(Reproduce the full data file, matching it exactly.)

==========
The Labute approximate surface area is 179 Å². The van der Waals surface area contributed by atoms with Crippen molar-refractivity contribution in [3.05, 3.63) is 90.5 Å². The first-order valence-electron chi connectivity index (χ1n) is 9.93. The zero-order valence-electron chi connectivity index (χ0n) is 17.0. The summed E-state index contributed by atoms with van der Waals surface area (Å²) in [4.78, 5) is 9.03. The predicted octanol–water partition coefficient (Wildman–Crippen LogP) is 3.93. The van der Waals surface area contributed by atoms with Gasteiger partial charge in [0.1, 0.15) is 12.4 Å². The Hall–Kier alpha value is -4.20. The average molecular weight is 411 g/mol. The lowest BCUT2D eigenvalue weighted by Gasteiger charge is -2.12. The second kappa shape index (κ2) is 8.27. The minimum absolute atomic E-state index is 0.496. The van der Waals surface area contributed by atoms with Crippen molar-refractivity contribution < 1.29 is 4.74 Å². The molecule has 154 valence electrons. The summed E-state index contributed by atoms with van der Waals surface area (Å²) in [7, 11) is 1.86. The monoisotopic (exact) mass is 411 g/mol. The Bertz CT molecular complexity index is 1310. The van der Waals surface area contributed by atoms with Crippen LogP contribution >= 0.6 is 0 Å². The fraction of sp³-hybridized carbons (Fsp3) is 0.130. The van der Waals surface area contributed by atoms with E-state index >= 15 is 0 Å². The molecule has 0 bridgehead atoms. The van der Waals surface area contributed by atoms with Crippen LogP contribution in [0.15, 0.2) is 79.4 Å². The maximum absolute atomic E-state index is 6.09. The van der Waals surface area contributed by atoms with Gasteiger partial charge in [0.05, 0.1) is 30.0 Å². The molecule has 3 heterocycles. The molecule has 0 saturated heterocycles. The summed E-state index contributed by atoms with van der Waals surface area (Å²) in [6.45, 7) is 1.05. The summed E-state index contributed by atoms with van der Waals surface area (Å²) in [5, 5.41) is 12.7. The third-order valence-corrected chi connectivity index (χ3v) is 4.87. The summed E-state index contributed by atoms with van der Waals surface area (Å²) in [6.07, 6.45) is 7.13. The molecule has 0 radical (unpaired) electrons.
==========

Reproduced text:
The Labute approximate surface area is 179 Å². The van der Waals surface area contributed by atoms with Crippen molar-refractivity contribution in [3.05, 3.63) is 90.5 Å². The first-order valence-electron chi connectivity index (χ1n) is 9.93. The zero-order valence-electron chi connectivity index (χ0n) is 17.0. The summed E-state index contributed by atoms with van der Waals surface area (Å²) in [4.78, 5) is 9.03. The predicted octanol–water partition coefficient (Wildman–Crippen LogP) is 3.93. The van der Waals surface area contributed by atoms with Gasteiger partial charge in [0.1, 0.15) is 12.4 Å². The Hall–Kier alpha value is -4.20. The average molecular weight is 411 g/mol. The lowest BCUT2D eigenvalue weighted by Gasteiger charge is -2.12. The second kappa shape index (κ2) is 8.27. The minimum absolute atomic E-state index is 0.496. The van der Waals surface area contributed by atoms with Crippen molar-refractivity contribution < 1.29 is 4.74 Å². The molecule has 154 valence electrons. The summed E-state index contributed by atoms with van der Waals surface area (Å²) in [7, 11) is 1.86. The monoisotopic (exact) mass is 411 g/mol. The Bertz CT molecular complexity index is 1310. The van der Waals surface area contributed by atoms with Crippen LogP contribution >= 0.6 is 0 Å². The fraction of sp³-hybridized carbons (Fsp3) is 0.130. The van der Waals surface area contributed by atoms with E-state index >= 15 is 0 Å². The molecule has 0 bridgehead atoms. The van der Waals surface area contributed by atoms with Crippen LogP contribution in [0.15, 0.2) is 79.4 Å². The maximum absolute atomic E-state index is 6.09. The van der Waals surface area contributed by atoms with Gasteiger partial charge in [0.05, 0.1) is 30.0 Å². The molecule has 3 heterocycles. The molecule has 0 saturated heterocycles. The summed E-state index contributed by atoms with van der Waals surface area (Å²) in [6.45, 7) is 1.05. The summed E-state index contributed by atoms with van der Waals surface area (Å²) in [5, 5.41) is 12.7. The third-order valence-corrected chi connectivity index (χ3v) is 4.87. The summed E-state index contributed by atoms with van der Waals surface area (Å²) in [6.07, 6.45) is 7.13. The molecule has 0 radical (unpaired) electrons.